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Weddings Continue to Thrive, Pandemic Style

As the Coronavirus Pandemic continues to keep our lives on hold, thousands of couples around the globe have been forced to cancel or postpone the day that they have looked forward to their whole lives, their wedding. The wedding industry is a $78 billion business that has been heavily impacted and hurt by the pandemic, which won’t recover until a vaccine is finally found.

According to a study by The Knot, 96% of couples postponed their weddings, with 65% for later in 2020 and the rest undecided or scheduled for 2021. However the virus is not stopping everyone from their big, monumental day.

In many states, such as Alabama, Idaho and Georgia, there are less restrictive rules for occupancy in churches and venues. This means that weddings could still occur with hundreds of people with venues unable to completely force people to uphold social distance standards. In comparison, states such as New York and New Jersey still have strict occupancy rules in place

The Cut writer Angelica Chapin found that the private Facebook group “COVID BRIDES” had many brides stating that they would continue on with their weddings with the risk of Coronavirus in the back of their minds. As one bride states, people can choose to have fun or choose to sit around, but no one is forcing them either way. Personal Choice is seemingly huge in these affairs. A bride in Georgia gave out three color bands: “green for ‘okay with hugs & high-fives,’ yellow for ‘okay with talking but not touching,’ and red for ‘Hi! I’m keeping my distance.’ However, the issue lies in the fact that many family members do not agree with the idea of personal choice. Texas was recently forced to reduce their wedding venue capacity from 75% to 50% and outdoor gatherings from 500 to 100 people, drastically forcing couples to cut down their wedding plans.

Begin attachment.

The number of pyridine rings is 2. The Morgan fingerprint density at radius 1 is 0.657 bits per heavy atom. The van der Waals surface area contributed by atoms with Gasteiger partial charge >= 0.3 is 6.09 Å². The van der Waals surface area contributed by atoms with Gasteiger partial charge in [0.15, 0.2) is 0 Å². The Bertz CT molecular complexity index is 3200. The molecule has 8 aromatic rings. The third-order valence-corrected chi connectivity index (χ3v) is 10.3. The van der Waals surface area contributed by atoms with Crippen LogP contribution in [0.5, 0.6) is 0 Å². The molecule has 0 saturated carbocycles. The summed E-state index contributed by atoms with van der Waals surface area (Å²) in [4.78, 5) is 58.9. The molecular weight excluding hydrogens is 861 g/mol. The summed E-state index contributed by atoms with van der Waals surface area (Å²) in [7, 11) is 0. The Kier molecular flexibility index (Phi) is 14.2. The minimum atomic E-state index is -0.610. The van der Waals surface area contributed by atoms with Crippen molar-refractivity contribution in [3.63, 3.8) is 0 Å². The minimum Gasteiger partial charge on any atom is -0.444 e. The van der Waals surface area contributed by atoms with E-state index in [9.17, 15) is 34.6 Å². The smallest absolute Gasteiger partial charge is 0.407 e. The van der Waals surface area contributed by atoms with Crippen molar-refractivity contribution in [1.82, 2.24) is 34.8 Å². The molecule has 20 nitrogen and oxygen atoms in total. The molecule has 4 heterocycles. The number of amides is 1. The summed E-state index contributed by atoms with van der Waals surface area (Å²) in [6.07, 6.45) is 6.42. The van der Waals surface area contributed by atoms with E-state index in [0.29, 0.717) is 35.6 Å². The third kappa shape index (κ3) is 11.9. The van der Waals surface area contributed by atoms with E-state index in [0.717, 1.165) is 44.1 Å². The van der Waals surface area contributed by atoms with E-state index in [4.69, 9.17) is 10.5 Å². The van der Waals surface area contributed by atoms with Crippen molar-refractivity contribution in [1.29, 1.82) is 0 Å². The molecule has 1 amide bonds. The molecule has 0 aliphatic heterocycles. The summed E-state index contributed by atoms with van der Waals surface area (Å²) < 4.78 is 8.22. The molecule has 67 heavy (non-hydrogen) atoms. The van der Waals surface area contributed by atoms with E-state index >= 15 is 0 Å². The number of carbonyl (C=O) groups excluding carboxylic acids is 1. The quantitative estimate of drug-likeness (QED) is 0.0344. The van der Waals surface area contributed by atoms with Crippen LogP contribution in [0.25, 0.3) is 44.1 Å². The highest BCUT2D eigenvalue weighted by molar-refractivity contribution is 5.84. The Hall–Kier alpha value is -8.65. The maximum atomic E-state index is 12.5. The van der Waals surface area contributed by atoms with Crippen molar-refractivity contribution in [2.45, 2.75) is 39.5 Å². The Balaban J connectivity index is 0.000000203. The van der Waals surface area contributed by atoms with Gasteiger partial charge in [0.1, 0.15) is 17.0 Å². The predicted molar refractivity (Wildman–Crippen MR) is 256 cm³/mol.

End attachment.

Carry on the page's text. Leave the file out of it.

But it seems that these larger pandemic weddings might be more harmful than magical. In New Delhi, India, a groom who felt sick during his wedding died days later from Coronavirus. Out of the 300 guests there, over 100 tested positive as well. The groom’s parents, despite knowledge that he had been sick, forced the wedding to go on. However, ironically, his bride tested negative for the virus. The mini outbreak in India showcases how detrimental big groups can still be, even if the virus has seemingly decreased.

However, not all weddings are dangerous. While some have gotten married over Zoom or even at protests, some couples have resorted to the idea of drive-thru weddings. The concept of the drive-in has been revitalized during the pandemic, yet instead of watching movies, you can say your “I Do’s” without taking your seatbelt off. In New York City, for $400, a 20-minute service can occur anywhere throughout the city all while staying in your car. allows you to book your wedding with car services, photographers, videographers, and so much more with simply just a click on your computer. In addition to New York, there are drive-thru wedding services in Las Vegas and New Jersey.

While it might be heartbreaking that weddings are being canceled all over the world, maybe, as seen from others' mistakes, that it is for the best. And if you truly cannot wait, there are temporary options, which can be followed by extravagant celebrations later on. Either way, it is proving that not even a pandemic can stop people from havng their magical day.

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